Every year, the first week of August, we statisticians meet to get our statistics, networking, dancing, and beer on. With thousands in attendance, it's exhausting. I wonder about the quality of statistical work the second week of August.
Each conference seems to have a life of its own, so I tend to reflect on each one. Here's my reflection on this year's:
The quality of talks was pretty good this year, and I've learned a lot. We even had one person describe simulations with a flowchart rather than indecipherable equations, and I strongly encourage that practice.
As a member of the biopharmaceutical section, I was struck by how few people take advantage of our awards. Of course, everybody giving a contributed or topic contributed talks is automatically entered into the best contributed paper competition. But we have a poster competition and student paper competition that have to be explicitly entered, and participation is low. This is a great opportunity.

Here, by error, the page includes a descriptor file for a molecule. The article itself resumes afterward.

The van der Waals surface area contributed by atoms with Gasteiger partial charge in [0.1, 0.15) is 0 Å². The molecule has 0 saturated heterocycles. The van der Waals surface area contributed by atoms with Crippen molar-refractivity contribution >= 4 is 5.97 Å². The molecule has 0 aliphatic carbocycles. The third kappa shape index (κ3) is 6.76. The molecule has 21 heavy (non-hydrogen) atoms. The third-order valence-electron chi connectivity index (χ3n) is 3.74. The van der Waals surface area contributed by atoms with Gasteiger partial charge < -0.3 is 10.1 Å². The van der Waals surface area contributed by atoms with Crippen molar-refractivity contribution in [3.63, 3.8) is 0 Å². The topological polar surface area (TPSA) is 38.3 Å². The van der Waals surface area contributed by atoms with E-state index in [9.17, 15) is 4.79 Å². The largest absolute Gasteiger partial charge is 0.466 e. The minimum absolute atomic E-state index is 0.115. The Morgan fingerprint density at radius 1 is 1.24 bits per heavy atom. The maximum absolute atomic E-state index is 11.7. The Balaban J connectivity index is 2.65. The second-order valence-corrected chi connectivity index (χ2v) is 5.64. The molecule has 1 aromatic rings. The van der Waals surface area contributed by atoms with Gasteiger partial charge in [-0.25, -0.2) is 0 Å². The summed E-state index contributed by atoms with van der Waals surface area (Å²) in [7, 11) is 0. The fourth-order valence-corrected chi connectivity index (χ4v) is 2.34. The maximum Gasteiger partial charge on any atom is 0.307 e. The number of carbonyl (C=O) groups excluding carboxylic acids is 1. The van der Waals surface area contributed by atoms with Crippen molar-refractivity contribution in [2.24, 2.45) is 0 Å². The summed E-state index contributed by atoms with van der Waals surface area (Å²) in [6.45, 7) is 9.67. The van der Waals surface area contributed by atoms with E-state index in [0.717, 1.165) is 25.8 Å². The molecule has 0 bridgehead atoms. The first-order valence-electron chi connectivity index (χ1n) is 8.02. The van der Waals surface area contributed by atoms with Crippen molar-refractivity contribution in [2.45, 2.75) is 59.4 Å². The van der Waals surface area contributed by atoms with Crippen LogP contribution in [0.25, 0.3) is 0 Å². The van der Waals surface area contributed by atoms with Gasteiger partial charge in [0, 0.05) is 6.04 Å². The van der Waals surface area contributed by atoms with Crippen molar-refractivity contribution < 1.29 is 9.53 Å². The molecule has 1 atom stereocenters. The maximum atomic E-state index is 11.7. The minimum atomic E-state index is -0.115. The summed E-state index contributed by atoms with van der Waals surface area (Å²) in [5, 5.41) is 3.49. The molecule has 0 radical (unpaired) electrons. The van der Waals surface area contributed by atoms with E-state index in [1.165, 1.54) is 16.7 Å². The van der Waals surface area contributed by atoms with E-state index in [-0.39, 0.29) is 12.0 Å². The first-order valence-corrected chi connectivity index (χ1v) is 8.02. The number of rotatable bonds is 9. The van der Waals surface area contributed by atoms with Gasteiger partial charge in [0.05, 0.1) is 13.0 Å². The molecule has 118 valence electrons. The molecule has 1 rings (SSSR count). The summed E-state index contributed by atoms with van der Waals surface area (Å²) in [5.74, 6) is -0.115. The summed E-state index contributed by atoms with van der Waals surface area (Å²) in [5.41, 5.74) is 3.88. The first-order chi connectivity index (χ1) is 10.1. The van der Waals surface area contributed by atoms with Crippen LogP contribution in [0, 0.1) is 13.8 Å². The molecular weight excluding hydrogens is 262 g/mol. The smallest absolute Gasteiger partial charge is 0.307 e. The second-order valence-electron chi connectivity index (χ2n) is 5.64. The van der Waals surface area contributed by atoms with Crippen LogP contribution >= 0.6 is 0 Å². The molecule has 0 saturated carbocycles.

The highlight of the conference, of course, was Nate Silver's talk, and he delivered admirably. The perhaps thousand statisticians in attendance needed the message: learn to communicate with journalists and teach them numbers need context. I also like his response to the question "statistician or data scientist?" Which was, of course, "I don't care what you call yourself, just do good work."